Oregon residents approved over $820 million of general obligation bonds across the State on Election Day, which was historically strong. Although results are preliminary and have yet to be certified, bonds approved during this election far outweigh the $180 million approved during the May special election earlier this year. By election measure, approximately 67% of the issues were approved, with an approval of 88% of the total par amount requested. Oregon typically sees more ballot measures during general elections, which are held in November, of even-numbered years. Accordingly, the current election falls short of the 2018 November general election, which approved a robust $1.39 billion of new supply and set 2019 off to a strong start.
Over 80% of the principal amount approved by the election was for projects in the Portland Metropolitan area. Tax-rate and the overall par amount requested did not seem to weigh into voter decisions as much as demographics and geography. The measures with the highest tax rate and the highest par amount both passed. The majority of the bonds approved were for Metro’s $475 million general obligation bonds to finance regional programs to protect and improve water quality. Metro cited climate resiliency as a top priority during the development of the bond measure. According to Metro, future bond investments are intended to make communities more resilient to the effects of climate change.
Schools were also a significant consideration in this election with five schools requesting approval for almost $400 million in funding. A significant marketing point for all of the school bond issues was the Oregon School Capital Improvement Matching program, a grant program offered by the Oregon Department of Education, which supports communities that approve general obligation bonds for school improvements. Overall, this election is expected to generate over $20 million of grant disbursements from the state for school improvements. The only district that failed to pass its bond measure was Grants Pass School District No. 7. Josephine County has historically been a tough place to pass money measures. This is the third time in six years that district voters have declined to approve funding for school upgrades. Proceeds from the bond would have improved safety for staff and students. This includes doors, door locking and a new emergency alert system. Bond proceeds would have also replaced the district’s North Middle School.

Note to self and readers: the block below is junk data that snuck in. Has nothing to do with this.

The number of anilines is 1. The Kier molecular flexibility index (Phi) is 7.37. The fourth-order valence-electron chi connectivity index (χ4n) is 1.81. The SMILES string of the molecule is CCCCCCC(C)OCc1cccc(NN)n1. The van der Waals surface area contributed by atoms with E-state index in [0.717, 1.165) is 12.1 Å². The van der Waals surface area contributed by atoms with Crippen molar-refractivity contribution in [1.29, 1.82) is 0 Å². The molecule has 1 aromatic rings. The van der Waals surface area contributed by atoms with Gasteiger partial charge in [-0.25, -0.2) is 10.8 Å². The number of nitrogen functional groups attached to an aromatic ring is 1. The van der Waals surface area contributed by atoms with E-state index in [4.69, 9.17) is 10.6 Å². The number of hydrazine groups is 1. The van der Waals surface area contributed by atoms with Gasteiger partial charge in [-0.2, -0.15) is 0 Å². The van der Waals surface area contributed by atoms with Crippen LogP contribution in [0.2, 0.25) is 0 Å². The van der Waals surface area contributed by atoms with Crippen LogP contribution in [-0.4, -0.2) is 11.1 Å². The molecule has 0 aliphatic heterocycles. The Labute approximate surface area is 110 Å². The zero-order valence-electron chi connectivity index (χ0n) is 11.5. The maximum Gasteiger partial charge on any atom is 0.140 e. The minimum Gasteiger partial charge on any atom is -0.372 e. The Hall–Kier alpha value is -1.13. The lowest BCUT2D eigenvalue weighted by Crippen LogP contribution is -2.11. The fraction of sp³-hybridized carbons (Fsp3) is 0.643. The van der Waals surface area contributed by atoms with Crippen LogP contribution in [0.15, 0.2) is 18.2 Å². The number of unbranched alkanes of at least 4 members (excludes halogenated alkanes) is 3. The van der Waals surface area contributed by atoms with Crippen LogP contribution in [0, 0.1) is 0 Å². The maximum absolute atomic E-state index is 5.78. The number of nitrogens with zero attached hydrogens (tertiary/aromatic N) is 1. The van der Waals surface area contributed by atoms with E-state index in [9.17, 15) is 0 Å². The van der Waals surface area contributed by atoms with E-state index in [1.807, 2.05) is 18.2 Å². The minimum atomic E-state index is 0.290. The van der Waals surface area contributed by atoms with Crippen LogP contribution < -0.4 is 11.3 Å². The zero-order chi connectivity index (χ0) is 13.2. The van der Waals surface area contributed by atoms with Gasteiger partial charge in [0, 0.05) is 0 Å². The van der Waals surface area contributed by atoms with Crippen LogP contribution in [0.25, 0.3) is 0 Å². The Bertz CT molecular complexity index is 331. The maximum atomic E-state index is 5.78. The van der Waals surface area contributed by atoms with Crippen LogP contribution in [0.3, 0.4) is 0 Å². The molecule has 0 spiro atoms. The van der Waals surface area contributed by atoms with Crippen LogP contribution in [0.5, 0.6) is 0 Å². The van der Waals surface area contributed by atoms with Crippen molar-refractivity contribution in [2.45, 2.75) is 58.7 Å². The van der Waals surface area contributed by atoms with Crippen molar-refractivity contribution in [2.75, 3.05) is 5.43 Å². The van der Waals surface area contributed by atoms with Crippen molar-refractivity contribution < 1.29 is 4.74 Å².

Some of the elections were closer than others. The Lyons-Mehama Water District’s general obligation bond was last reported as passing in Marion County and failing in Linn County with the measure failing overall. If approved, the bond measure would pay for two water storage reservoirs, two new water mains to improve fire flow capacity and fund site improvements. The district’s primary tank used for storing treated water is made of wood and dates back to 1957. Due to the critical nature of the project, the district intends to ask for voter approval again during the next election, and plans to provide more voter education.
Overall, this election will provide a significant source of additional supply to the Oregon bond market, but since this election approved just over half the total par amount approved last November, sourcing bonds may prove more challenging from a supply perspective in 2020.